Everything You Need To Know About Breastfeeding Twins

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Breastfeeding twins may seem like an impossible task but rest assured, it is completely possible! There are some challenges, without a doubt, and it can seem a daunting task but the rewards are worth it.

Let’s break down the basics of breastfeeding twins so you know how to make it work for you and your precious babies.

We’ll also address how you can look after yourself as well, as it’s just as important. 

Where do I start with breastfeeding twins?

Preparation will certainly help, but be aware that everyone’s breastfeeding experience will be different, especially with twins. 

Start by finding support. Check out antenatal classes in your area as they will walk you through breastfeeding in general. The professionals here and at your doctors will know lactation consultants who can help you with the extra challenges. 

Professionals can give you expert advice and different things to try, but try to plug into local networks. Mums and twins groups can be a great source of information - these are women who are breastfeeding twins and know the tricks to try. Much more than that, these networks are a good support foundation for you long term. 

Be kind to yourself, because it will take time to learn how to breastfeed twins. 

Breastfeeding one baby can be difficult, so be aware of the challenge ahead of you. If you have friends and family who are willing to help, then don’t be afraid to ask and accept any help on offer. Your life will be a whirlwind and any help that can let you focus on breastfeeding your twins in the beginning should be welcomed. 

Planning your breastfeeding journey

Let the medical staff know that you plan on breastfeeding twins. 

They will ensure you get skin-to-skin contact with the babies as soon as possible after the birth. You’ll need to start breastfeeding the children shortly afterwards, the nurses will help you to start off and don't be afraid to continue to ask for advise and help whilst you're at the hospital.

If your babies are early and need to spend time in hospital, then lactation consultants and midwives can advise on your next steps. This may involve pumping your breasts several times a day to ensure you’re making enough milk for both babies. 

Latching is the way your baby suckles on your nipple and areola to get milk. Without a proper latch, your milk won’t come down and the baby will stay hungry. Your breast won’t produce more milk either as it’s not getting the signal that milk is needed. Be patient and persistent though, it will take time and practice for you and your babies to get it right.

You will produce enough milk for breastfeeding twins as long as they’re both latching and drinking your milk. Your body should naturally produce the milk it thinks is needed. In saying that, if breastfeeding isn't working for you and your babies and you feel it's not for you, don't be too hard on yourself. You need to do what's best for you and the babies.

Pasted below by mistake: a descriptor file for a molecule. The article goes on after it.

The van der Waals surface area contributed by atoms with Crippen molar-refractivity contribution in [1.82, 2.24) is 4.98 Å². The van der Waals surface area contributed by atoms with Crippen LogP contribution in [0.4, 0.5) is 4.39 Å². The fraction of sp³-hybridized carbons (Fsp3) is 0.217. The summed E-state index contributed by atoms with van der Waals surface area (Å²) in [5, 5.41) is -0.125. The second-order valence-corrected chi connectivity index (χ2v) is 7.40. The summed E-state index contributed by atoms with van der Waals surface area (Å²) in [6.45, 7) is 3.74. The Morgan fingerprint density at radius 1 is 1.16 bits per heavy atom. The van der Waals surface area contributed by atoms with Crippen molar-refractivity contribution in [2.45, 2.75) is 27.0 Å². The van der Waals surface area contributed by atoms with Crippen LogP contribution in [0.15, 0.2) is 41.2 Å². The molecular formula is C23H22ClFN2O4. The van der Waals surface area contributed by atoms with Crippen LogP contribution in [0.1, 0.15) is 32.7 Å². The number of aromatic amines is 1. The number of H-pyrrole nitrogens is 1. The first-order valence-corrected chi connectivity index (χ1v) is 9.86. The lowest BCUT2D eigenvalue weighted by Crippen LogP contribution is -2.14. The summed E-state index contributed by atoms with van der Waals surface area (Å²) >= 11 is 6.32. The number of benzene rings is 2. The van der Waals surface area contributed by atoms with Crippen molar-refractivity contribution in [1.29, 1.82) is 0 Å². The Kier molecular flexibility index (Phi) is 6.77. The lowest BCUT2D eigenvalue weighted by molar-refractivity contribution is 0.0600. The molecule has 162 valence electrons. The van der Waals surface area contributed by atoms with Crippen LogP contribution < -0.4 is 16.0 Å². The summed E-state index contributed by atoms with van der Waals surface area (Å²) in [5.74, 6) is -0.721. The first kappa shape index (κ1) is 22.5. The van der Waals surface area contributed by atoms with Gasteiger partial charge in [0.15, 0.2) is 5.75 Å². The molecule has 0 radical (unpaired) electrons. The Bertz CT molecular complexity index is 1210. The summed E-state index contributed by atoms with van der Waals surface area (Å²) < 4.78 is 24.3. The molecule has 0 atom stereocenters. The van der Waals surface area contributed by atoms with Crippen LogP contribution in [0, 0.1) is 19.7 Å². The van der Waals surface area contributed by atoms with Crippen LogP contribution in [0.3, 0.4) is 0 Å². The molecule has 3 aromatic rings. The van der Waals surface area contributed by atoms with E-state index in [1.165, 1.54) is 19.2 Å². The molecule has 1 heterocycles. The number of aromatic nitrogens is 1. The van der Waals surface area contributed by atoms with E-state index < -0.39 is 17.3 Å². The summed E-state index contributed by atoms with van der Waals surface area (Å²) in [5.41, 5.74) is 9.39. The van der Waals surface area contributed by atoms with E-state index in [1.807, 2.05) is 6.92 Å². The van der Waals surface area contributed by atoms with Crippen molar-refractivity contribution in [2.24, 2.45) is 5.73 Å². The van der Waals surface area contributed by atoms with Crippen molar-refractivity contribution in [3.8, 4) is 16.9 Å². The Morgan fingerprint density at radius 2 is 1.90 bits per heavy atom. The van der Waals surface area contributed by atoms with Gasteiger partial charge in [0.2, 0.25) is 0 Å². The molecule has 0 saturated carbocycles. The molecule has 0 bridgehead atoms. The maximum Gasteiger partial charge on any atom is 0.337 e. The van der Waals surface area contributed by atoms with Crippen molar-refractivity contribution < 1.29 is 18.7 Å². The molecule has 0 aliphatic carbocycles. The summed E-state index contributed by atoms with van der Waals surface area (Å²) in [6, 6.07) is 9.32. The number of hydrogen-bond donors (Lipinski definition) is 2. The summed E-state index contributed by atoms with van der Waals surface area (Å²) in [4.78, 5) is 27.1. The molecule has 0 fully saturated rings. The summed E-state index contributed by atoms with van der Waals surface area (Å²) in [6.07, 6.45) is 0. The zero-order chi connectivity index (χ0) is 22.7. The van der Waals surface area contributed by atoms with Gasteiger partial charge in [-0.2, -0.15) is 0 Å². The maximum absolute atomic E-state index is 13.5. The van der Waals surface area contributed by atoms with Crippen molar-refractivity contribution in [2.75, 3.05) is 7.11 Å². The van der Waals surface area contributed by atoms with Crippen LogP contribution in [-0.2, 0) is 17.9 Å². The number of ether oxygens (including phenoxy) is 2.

There are signs when your babies are hungry such as poking their tongue out, making small noises, and sucking their fingers, hands, or lips. Keep an eye out for these and be ready to let your little ones latch on when they’re ready. 

How to breastfeed twins

Be aware that what works for one baby might not work for the other. They are independent twins with their own wants and needs. Remain patient though, because you’ll work out what those are over time. 

Try different positions to see if you want to feed them separately or at the same time. Specialists can help you try these out to see which one suits you. 

Use a feeding pillow to keep them comfortable and stop them wriggling around too much as they feed. 

  • Place one baby in the preferred position, hold your breast with your free hand.
  • Place your thumb where your baby's nose will touch your breast, usually just over your areola. Put your first finger where your baby's chin will touch the breast. You have the general position for them to latch comfortably. 
  • Hold your breast and bring your baby to your breast. Stroking their cheeks will get the rooting reflex to kick in. The baby will turn their mouth toward your breast.
  • Bring your nipple to their lips and they will open their mouths. 
  • Lift your babe to the breast and help them latch onto your nipple and areola.
  • They will start suckling. 
  • Move the second baby into the preferred position and start the above process with them. 

Looking after you

Breastfeeding twins will be an emotional time. Don’t be afraid to ask for help at any point. 

If you’re struggling to breastfeed, remember it’s better to have a fed baby than a hungry one. Switching to bottles to feed your twins means your baby is getting the sustenance they need. 

Your journey is a unique one and you have two beautiful children to look after. Breastfeeding your twins is a great bonding experience with your children when possible, but there are other bonding experiences. 

Check out our store to find items for your twin journey, such as one of our twin carriers. Perfect for getting out and about with your twins around town. 

We also wrote a blog post on the TwinGo Nurse and Lounge pillow, which provides countless other ways to bond with your babes and look after yourself. Read it here.